3 The depressed person shared that she could remember, all too clearly, how at her third boarding school she had once watched her roommate talk to some boy on their room's telephone as she (i.e., the roommate) made faces and gestures of entrapped repulsion and boredom with the call, this popular, attractive, and self-assured roommate finally directing at the depressed person an exaggerated pantomime of someone knocking on a door until the depressed person understood that she was to open their room's door and step outside and knock loudly on it so as to give the roommate an excuse to end the call. The depressed person had shared this traumatic memory with members of her Support System and had tried to articulate how bottomlessly horrible she had felt it would have been to have been that nameless pathetic boy on the phone and how now, as a legacy of that experience, she dreaded, more than almost anything, the thought of ever being someone you had to appeal silently to someone nearby to help you contrive an excuse to get off the phone with. The depressed person would implore each supportive friend to tell her the very moment she (i.e., the friend) was getting bored or frustrated or repelled or felt she (i.e., the friend) had other more urgent or interesting things to attend to, to please for God's sake be utterly candid and frank and not spend one moment longer on the phone than she was absolutely glad to spend. The depressed person knew perfectly well, of course, she assured the therapist;' how such a request could all too possibly be heard not as an invitation to get off the telephone at will but actually as a needy, manipulative plea not to get off- T never to get off-the telephone. he depressed person's parents had eventually split the cost of her orthodonture; a professional arbitrator had been required in order IThe multiformshapesthe therapist's mated fingersassumed nearly alwaysresembled various geometrically diverse cages, an association which the depressedperson had not shared with the therapist because its symbolism seemed too overt and simplistic to waste their valuable time together on. The therapist's fingernails were long and well-maintained, whereas the depressed person's nails were compulsively bitten so short and ragged that the quick sometimes protruded and began spontaneously to bleed. to structure this compromise and, subsequently, to negotiate shared payment schedules for the depressed person's boarding schools and Healthy Eating Lifestyle summer camps and oboe lessons and car and collision insurance, as well as for the cosmetic surgery needed to correct a malformation of the anterior spine and alar cartilage of the depressed person's nose which had given her what felt like an excruciatingly pronounced and snout ish pug nose and had, coupled with the external or- thodontic retainer she had to wear twenty-two hours a day, made looking at herself in the mirrors of her rooms at her boarding schools feel like more than any person could possibly stand. Also, in the year that her father remarried, he, in either a gesture of rare uncompromised caring or a coup de grace that the depressed person's mother had said was designed to make her own feelings of humiliation and superfluousness complete, had paid in toto for the riding lessons, jodhpurs, and outrageously expensive boots the depressed person had needed in order to gain admission to her second-to-last boarding school's Riding Club, a few of whose members were the only girls at this school who the depressed person felt, she had confessed to her father on the telephone in tears late one truly horrible night, STORY 59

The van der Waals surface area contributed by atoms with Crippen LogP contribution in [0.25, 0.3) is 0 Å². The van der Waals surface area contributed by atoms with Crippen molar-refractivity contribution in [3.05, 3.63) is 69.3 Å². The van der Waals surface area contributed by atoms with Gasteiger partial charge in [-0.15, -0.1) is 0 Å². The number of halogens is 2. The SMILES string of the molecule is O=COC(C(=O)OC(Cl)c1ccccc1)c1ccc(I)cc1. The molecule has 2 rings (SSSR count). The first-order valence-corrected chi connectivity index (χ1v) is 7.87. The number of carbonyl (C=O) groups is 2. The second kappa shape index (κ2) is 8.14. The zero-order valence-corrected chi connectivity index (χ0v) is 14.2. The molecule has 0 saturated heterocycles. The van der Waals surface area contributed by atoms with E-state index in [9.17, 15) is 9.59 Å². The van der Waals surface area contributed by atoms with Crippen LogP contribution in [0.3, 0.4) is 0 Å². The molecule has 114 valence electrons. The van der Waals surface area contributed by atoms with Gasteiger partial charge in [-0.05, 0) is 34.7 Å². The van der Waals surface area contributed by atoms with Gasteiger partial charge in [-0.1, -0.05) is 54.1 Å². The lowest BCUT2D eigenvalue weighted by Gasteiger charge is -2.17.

4 even remotely accepted her at all and around whom the depressed person hadn't felt so totally pig-nosed and brace-faced and inferior that it had been a daily act of enormous personal courage and will just to leave her room and go eat dinner in the dining hall. The professional arbitrator her parents' lawyers had agreed on for help in structuring their compromises had been a highly respected conflict-resolution specialist named Walter D. ("Walt") Ghent Jr. The depressed person had never even laid eyes on Walter D. ("Walt") Ghent [r., though she had been shown his business card-complete with its parenthesized invitation to informality-and his name had been invoked bitterly in her hearing on countless occasions, along with the fact that he billed at a staggering $130 an hour plus expenses. Despite overwhelming feelings of reluctance on the part of the depressed person, the therapist had strongly supported her in taking the risk of sharing with members of her Support System an important emotional realization she (i.e., the depressed person) had achieved during an Inner-Child-Focused Experiential Therapy Retreat Weekend which the therapist had supported her in taking the risk of enrolling in and giving herself openmindedly over to the experience of. In the 1.- e.-f.e.t. Retreat Weekend's Small-Group Drama- Therapy Room, other members of her small group had role-played the depressed person's parents and the parents' significant others and attorneys and myriad other emotionally painful figures from her childhood, and had slowly encircled the depressed person, moving in steadily together so that she could not escape, and had (i.e., the small group had) dramatically recited specially prepared lines designed to evoke and reawaken trauma, which had almost immediately evoked in the depressed person a surge of agonizing emotional memories and had resulted in the emergence of the depressed person's Inner Child and a cathartic tantrum in which she had struck repeatedly at a stack of velour cushions with a bat of polystyrene foam and had shrieked obscenities and had reexperienced long-pent-up wounds and repressed feelings, the most important of which being a deep vestigial rage over the fact that Walter D. ("Walt") Ghent Jr. had been able to bill her parents $130 an hour plus expenses for playing the role of mediator and absorber of shit while she had had to perform essentially the same coprophagous services on a more or less daily basis for free, for nothing, services which were not only grossly unfair and inappropriate for a child to feel required to perform but which her parents had then turned around and tried to make her, the depressed person herself, as a child, feel guilty about the staggering cost of Walter D. Ghent [r., as if the cost and hassle were her fault and undertaken only on her spoiled little fat-thighed pig-nosed shiteating behalf instead of simply because of her fucking parents' utterly fucking sick inability to communicate directly and share honestly and work through their own sick issues with each other. This exercise had allowed the depressed person to get in touch with some really core resentment-issues, the small-group facilitator at the Inner-Child- Focused Experiential Therapy Retreat Weekend had said, and could have represented a real turning point in the depressed person's journey toward healing, had the public shrieking and velour-cushion-pummeling not left the depressed person so emotionally shattered and drained and traumatized and embarrassed that she'd felt she had no choice but to fly back home that night and miss the rest of the Weekend. The eventual compromise which she and her therapist worked out together afterward was that the depressed person would share the shattering emotional realizations of the I.-e.-F. E.T.R. Weekend with only the two or three very most trusted and unjudgingly supportive members of her Support System, and that she would be permitted to reveal to them her reluctance about sharing these realizations and to inform them that she knew all too well how pathetic and blaming they (i.e., the realizations) might sound. In validating this compromise, the therapist, who by this time had less than a year to live, said that she felt she could support the depressed person's use of the word "vulnerable" more wholeheartedly than she could support the use of the word "pathetic," which word (i.e., "pathetic") struck the therapist as toxically self-hating and also somewhat manipulative, an attempt to protect oneself against the possibility of a negative judgment by making it clear that one was already judging oneself far more negatively than any listener could have the heart to. The therapist-who during the year's cold months, when the abundant fenestration of her home office kept the room chilly, wore a pelisse of hand-tanned Native American buckskin that formed a somewhat ghastlil y moist-looking flesh-colored background for the enclosing shapes her hands formed in her lap-said that she felt comfortable enough in the validity of their therapeutic connection together to point out that a chronic mood disorder could itself be seen as constituting an emotionally manipulative defense mechanism: i.e., as long as the depressed person had the depression's affective discomfort to preoccupy her, she could avoid feeling the 60 HARPER'S MAGAZINE/jANUARY 1998